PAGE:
When we teach, we learn; and when we give, we receive so much more in return. We are all both mentors, and mentees. One of my mentors, Gerry Manecke, MD, tells me, “I feel like I learn so much from our conversations.” Apart from his being too kind, he nicely captures that we’re always growing, even when we’re helping advise others.
UC Davis has tremendous resources for both mentors and mentees including articles on mentoring topics, such as “Difficult Issues in Mentoring: Recommendations on Making the ‘Undiscussable’ Discussable.” I volunteered last fall to be one of the participants for a colleague’s study on mentoring. Gita Mehta, MD, placed residents and junior faculty members in scenarios with senior faculty members. Much like a standardized patient interview, we’d conduct an interaction, including seeking advice from a mentor who was harried and not the best fit. Senior faculty members and Julie Schweitzer, PhD, and Director, UC Davis Schools of Health Mentoring Academy, observed, and offered observations and advice after.
Keep in mind that just while you’re seeking inspiration, you just may very well be inspiring someone else.
Mindfulness is not just for those who meditate! I’m sure you’ve seen the proliferation of books, courses, and media attention related to being mindful. Mindfulness has been taught and tried in the world of business and is on the curriculum at 14 medical schools in the US (as of 2013). Dr Ni-Cheng Liang spearheads the effort at UCSD School of Medicine for both medical students and residents.
A study by Dr. Luke Fortney examined the impact of teaching a version of a mindfulness-based stress reduction course tailored for physicians — shortened to 18 hours, instead of 30 or more hours. Thirty primary care physicians took online assessments on resilience, stress, anxiety, and compassion. At all timepoints — 1 day, 2 months, and 9 months post course — the outcome measures revealed improvement compared to baseline.
The University of Wisconsin Family Medicine study group also offers a brief mini-practice in mindfulness anyone can tap into, no matter how hectic the day:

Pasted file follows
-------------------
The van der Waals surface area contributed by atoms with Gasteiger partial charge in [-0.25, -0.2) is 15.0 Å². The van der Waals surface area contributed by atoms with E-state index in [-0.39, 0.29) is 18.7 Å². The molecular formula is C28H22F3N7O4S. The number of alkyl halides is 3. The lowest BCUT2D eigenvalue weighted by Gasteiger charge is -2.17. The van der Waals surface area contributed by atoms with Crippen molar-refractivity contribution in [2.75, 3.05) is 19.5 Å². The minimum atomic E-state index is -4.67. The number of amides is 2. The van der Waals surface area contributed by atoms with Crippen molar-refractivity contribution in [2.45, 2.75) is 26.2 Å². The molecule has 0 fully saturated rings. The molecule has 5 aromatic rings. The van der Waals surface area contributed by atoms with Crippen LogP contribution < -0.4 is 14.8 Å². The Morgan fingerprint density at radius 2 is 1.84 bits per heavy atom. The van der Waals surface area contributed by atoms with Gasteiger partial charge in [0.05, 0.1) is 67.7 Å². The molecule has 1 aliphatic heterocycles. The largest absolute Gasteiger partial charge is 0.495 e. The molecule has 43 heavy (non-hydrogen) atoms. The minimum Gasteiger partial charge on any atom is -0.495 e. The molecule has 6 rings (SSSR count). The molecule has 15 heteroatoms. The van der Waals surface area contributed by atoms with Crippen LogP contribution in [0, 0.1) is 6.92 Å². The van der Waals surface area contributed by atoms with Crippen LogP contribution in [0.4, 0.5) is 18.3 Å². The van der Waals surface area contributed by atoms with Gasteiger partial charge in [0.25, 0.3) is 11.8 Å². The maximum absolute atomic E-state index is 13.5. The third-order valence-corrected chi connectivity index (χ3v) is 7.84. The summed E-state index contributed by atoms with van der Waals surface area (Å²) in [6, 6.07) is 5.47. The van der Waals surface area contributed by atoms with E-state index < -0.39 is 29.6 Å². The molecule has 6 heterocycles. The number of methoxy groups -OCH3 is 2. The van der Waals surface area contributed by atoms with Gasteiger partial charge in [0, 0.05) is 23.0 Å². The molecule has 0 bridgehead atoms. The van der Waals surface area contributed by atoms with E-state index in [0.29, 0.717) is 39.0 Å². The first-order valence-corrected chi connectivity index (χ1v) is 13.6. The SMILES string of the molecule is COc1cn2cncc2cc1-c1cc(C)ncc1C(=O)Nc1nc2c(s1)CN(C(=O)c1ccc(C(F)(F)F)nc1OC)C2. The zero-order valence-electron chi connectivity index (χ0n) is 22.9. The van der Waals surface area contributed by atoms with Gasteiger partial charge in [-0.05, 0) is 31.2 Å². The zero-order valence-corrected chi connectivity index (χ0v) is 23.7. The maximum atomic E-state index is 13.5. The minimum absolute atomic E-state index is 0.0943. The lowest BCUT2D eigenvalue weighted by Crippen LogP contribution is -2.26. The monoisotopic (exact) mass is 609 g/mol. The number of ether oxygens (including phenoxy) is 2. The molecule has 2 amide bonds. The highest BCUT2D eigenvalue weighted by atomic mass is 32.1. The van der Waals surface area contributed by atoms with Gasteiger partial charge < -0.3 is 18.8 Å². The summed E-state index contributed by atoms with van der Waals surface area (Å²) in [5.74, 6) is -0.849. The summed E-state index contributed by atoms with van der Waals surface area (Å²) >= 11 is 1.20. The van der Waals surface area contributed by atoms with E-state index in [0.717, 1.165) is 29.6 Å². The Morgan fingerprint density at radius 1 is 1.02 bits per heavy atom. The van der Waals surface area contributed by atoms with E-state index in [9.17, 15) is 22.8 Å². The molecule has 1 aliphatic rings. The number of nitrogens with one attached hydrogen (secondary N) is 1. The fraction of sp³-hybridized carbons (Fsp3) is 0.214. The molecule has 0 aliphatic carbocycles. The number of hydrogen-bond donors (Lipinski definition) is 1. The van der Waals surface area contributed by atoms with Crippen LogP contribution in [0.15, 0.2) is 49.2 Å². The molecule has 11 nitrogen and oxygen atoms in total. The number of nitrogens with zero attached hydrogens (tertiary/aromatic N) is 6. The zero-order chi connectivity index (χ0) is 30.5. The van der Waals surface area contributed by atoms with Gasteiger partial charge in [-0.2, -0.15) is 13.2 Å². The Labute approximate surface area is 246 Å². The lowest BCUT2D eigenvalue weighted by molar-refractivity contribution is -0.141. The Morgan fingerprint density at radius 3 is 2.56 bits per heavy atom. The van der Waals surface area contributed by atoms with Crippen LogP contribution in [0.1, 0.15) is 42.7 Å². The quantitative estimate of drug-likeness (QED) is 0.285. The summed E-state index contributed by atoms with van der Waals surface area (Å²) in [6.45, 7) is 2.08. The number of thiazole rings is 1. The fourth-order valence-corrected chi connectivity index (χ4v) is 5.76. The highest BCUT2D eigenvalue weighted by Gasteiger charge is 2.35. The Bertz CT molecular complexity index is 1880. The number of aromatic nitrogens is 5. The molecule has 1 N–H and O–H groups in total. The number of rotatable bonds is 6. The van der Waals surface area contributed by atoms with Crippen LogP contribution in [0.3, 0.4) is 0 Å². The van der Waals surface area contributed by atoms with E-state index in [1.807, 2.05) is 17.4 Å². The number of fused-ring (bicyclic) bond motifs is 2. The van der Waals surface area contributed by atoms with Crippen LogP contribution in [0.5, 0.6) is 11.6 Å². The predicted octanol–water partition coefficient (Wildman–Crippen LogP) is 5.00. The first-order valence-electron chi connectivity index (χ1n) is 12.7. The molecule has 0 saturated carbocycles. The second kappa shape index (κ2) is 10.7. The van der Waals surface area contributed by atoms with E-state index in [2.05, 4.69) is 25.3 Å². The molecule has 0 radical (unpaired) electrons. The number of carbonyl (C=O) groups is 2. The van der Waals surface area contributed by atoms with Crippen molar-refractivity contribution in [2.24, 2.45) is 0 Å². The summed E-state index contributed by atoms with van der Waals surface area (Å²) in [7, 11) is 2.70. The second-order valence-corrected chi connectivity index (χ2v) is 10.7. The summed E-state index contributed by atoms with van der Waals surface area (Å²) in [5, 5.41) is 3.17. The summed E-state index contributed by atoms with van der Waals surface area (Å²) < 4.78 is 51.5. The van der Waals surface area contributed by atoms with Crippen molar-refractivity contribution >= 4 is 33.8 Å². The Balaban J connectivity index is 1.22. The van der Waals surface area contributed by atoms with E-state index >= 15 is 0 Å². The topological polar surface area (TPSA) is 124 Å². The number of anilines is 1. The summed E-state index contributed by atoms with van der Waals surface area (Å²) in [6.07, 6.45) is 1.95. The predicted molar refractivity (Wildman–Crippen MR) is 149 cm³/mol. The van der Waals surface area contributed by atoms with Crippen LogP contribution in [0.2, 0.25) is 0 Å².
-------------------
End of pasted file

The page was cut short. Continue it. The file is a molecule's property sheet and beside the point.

1. Pause — “Stop, take a breath, drop in, and notice this moment.” This first step reminds us to let go of the many thoughts that pull us in all directions throughout the day, and cause stress.
2. Presence — We can help our patients better if we are fully there with them.
3. Proceed — This final step encourages using taking that information and mindfully discussing with our patients a plan for action.
As Mary Catherine Beach, MD, noted, “Mindfulness gives doctors permission to attend to their own health and well-being. But it also allows doctors to help patients by listening more, talking less, and seeing what the patients need.”
These 3 Ms are certainly not easy, and aren’t the only tools to try. Though they can bring us back to what we love most about our careers — having the privilege to serve others, to teach and inspire the next generation of physicians, and to conduct groundbreaking research that can bring cures and comfort to many. While we can’t eliminate what’s not ideal in our work, we can redirect our focus to facilitate feeling a deeper sense of meaning and engagement. That helps everyone.
Edward C. Chao, DO is Associate Clinical Professor of Medicine at the University of California, San Diego. He is Principal Investigator of a clinical trial of a new technology to measure glucose, a co-investigator on studies of diabetes therapeutics, and is developing videos for medical student education.